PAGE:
During war years, cities in the south suffering anarchy and looting were often deserted. Settled partially along unsafe borders of the new state, they lost the function they had enjoyed during in the Turkish Empire. Instead, they became crossroads to nowhere. In 1910 Djevdjelija had 46.2% fewer inhabitants; Bitola, 41.2%; Debar, 30.7%; Sjenica, 27.1; and Tetovo, 24.1%. In compliance to this there was failing economic and cultural strength in those urban centers drowning in the agrarian ocean of autarchic village life that surrounded them, and smothered them more and more. The twenty-four towns in the south were expressly regions of migration regions: in the period 1910-1921 they were abandoned by over 60,000 inhabitants— mainly craftsmen. If the number of about 70,000 migrant workers is factored in, it is reasonable to conclude that migrations and emigrations caused significant social changes in centers from where they originated, and to those who were caught by them.
The agrarian population of the south progressed slowly from the traditional and semi-feudal heritage. Unhealthy “traditionalism” was equally felt in general production and productivity, as well as way of life. In Kosovo and Metohija, small estate structure was dominant (up to 1 ha – 11% of all estates on which 7,100 families lived; from 1 to 2 ha – 15% of all estates with 9,300 families; from 2 to 5 ha – 37% of all estates with 24,300 families; from 2 to 7 ha – 26% of all estates with 16,800 families; over 10 ha – 11% with 7.400 families). According to economic criteria they were not fit for life. Small estates did not produce market surpluses, but tied up labor in unproductive work. Its residents spent their own naturally produced products, and thus had insufficient resources to start any process of modernization (intensive working of the land, new agricultural cultivations, modern agricultural tools). Their owners did not appear on the market either as producers, or as purchasers. In conditions where fallow soil had to feed several hungry mouths, hunger struck – and with that came migration, plunder and diseases. The owners of big estates were for the most part Albanian and Turkish “beys” who represented about 10% of the Muslim population.
The rural population comprised 76.3% of the total population in the south. The influence of the tribal organization of life (fis) was especially felt among the Albanian population in Kosovo, Metohija, and Montenegro. The brotherhoods composed communities of around 100 houses. The clans were immediate families within which conclusion of marriage was forbidden. Housing cooperatives represented property and working communities that gathered relatives (always several dozens of people). In the Albanian village, a big family dominated (averaging 5 – 7 children). The word of the “master of home” was obeyed, in order to survive tough life in the Albanian village. Socially, the Albanian home represented a firm entirety within which common works, rights, and duties, were known. Solidarity, shown through works and self-protection, connected the members of the family, clan, and brotherhoods, strongly. The village shared the common areas of forests, meadows, and waters. At the head of the community was the “kmet” (village judge) who, in compliance with patriarchal norms of behavior, settled local disputes and reconciled quarreling families. The man of the village, especially Christian, became accustomed to a life of “moral mimicry,” and humbleness, and developed the power of adapting. Life was but poverty and grief, often with only one good meal a day. Corn provided nutritional sustenance but during years of famine, the Christian population in the village “fasted” up to 260 days per year.
A look at the towns indicates that only Skopje, whose population during the 20’s increased by over 40%, gained the physiognomy of a European city. It became an important traffic center (road and railway) through which the total production of Kosovo, Metohija and Macedonia moved, among others. Contrary to Skopje, Debar remained a “town of furious ‘beys’” and declined into general poverty, and un-enlightenment. Debar was a town with no perspective: with an Albanian majority of Albanized Serbs and Turks; frightened Christians who were accustomed to mimicry; being exposed to attacks by “kacaks”; connected by “unsafe roads as it was. The town population of Ohrid, Prizren, Djakovica, Peć, and Priština lived in a similar ambient. From the former wealth of approximately 550 stores in Peć, over 1,000 in Djakovica and Orahovac, 500 craft shops and stores in Priština, and about 1,300 in Prizren, only memories were left. The majority of stores and 128 industrial enterprises registered in the sound in 1933 were kept by Christians (Tzintzars, Greeks, Serbs). The decades-long anarchy and lawlessness faded its glory. The life in Bitola, once a town that boasted 25 schools and a population two-thirds literate, was barely much better off. “Withering away” appropriately describes how the towns of Kosovo, Metohija, and Macedonia were caught off-guard. According to their ethnical composition, the towns were an ethnical mélange composed of Turks, Albanians, Serbs, Tzintzars, Greeks, Jews, and Gypsies. Around 17% of the Albanian population in the towns spoke the Turkish language.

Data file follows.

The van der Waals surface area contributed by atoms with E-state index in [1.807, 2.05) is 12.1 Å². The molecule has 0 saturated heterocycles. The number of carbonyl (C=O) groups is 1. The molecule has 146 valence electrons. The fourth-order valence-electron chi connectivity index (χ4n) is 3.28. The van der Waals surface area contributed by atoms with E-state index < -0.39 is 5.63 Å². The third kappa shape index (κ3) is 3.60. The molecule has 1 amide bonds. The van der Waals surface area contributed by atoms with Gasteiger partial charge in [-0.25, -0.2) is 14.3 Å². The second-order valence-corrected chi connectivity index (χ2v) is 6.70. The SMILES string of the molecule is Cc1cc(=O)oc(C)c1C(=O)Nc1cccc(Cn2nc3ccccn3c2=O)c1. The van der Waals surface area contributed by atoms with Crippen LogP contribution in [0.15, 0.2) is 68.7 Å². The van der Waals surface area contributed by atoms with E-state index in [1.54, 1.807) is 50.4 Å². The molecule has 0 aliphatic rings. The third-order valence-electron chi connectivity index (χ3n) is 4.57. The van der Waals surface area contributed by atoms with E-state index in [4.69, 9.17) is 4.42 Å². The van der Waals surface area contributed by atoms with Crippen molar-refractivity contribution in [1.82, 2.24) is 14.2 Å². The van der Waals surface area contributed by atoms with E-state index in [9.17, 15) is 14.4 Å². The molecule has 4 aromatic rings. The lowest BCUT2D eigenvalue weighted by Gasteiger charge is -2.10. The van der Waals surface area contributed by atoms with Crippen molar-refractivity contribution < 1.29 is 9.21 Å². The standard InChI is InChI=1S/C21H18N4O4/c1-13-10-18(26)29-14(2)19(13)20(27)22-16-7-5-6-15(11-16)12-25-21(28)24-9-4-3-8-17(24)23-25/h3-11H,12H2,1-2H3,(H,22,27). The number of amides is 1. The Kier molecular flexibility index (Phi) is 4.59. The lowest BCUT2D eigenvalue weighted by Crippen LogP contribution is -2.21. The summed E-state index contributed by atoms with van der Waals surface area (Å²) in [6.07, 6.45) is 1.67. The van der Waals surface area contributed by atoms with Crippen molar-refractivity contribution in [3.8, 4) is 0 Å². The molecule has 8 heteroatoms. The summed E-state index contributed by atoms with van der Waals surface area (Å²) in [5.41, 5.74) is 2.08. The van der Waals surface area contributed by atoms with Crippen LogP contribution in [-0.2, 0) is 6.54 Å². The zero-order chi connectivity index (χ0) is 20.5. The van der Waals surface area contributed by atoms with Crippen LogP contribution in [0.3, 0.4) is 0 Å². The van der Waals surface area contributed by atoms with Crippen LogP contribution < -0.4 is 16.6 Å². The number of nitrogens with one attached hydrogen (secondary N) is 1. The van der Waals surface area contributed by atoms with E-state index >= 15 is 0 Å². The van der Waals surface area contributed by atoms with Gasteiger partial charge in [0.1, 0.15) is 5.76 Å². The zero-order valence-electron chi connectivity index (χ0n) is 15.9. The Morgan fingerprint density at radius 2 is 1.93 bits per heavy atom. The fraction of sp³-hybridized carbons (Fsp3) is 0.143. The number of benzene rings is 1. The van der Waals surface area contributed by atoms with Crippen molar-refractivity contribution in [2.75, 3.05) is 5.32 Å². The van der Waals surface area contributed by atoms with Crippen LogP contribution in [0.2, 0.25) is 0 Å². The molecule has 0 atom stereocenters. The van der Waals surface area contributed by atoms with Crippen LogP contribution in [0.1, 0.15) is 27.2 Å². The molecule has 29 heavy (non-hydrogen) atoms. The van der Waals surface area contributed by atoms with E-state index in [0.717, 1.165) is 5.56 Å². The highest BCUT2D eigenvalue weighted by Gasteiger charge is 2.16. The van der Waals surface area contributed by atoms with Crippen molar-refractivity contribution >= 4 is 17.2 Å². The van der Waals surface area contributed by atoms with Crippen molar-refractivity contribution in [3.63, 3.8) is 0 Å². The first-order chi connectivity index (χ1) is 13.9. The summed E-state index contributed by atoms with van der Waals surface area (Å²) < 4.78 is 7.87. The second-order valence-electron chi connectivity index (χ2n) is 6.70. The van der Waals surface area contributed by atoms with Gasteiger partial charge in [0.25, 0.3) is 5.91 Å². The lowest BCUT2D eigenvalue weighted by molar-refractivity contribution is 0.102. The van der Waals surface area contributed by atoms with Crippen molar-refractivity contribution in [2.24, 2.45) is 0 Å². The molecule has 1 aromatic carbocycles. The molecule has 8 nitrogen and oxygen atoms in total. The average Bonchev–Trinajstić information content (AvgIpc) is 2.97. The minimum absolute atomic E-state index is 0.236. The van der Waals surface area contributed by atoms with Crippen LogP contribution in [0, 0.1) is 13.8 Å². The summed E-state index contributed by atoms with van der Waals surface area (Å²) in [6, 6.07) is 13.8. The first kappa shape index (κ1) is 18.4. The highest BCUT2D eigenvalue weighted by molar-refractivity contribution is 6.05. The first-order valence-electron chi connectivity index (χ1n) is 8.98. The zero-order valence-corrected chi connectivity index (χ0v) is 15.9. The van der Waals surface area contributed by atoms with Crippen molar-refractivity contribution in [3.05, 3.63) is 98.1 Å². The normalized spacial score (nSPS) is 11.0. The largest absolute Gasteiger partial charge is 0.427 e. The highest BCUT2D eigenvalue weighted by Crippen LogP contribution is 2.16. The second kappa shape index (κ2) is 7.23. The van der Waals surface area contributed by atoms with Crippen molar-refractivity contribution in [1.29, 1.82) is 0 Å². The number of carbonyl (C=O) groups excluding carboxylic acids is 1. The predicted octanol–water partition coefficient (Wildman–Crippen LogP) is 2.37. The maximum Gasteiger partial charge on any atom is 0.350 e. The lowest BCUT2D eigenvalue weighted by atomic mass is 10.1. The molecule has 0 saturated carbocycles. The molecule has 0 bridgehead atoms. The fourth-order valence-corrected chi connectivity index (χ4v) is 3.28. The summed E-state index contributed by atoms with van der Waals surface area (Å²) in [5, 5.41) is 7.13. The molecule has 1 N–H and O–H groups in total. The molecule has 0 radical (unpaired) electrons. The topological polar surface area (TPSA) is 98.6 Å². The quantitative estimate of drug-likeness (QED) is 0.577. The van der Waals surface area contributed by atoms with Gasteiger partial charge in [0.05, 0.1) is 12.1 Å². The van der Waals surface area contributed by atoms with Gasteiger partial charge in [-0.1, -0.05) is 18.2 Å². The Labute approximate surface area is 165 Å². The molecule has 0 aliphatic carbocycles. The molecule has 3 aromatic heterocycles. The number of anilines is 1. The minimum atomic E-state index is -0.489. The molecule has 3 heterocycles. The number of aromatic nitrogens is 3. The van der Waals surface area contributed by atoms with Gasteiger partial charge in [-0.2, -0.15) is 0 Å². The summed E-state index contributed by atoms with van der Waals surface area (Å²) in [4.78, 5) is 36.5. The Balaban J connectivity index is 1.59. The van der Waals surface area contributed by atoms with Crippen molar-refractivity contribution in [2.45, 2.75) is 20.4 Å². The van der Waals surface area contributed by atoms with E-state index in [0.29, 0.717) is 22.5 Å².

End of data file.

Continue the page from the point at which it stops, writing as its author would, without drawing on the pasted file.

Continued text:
Albanian society’s conservatism was a hindrance to the economic and cultural emancipation of the Albanian population. The existence of patriarchal, tribal, brotherhood and family relations characteristic of the Arbanas population, life in “fises” and home cooperatives, and other such forms of joining—not to mention the solidarity that is distinctive of a patriarchal environment—spoke eloquently of the insufficient readiness of the Albanian society to accept the modern state of the Kingdom (SCS) of Yugoslavia as it strived to be. Genealogical sayings about their common origin, tradition, collective memories, legends, ancient customs, tribal consciousness—but also the existence of common land (pastures, forests and waters) as a material base for life that connects blood members of tribe in economic community, the remains of feudal and cooperative –čivčija (peasant living on čitluk-estate) relations of production, extensive economy, the principle of simple exchanges of goods, are some other elements that fettered communication and disabled the integration of the Arbanas society with the economic, educational and cultural fluxes in the Yugoslav state. Archaic conceptions, ethical and moral norms of behavior, opinions and reactions of the collective community should also not be neglected in the historical elaboration of the issues regarding the relation of the state towards the Albanian population. The institution of ruling and chief layer (“agas”, “beys”, chiefs), the Turkophil and Turkophonic feelings among the Albanians in towns and so forth cherished the conservatism of the Albanian national environment and made it hostilely oriented towards the state and distrustful towards any measure and action the state carried out.
Written by Djordje Borozan, Ljubodrag Dimic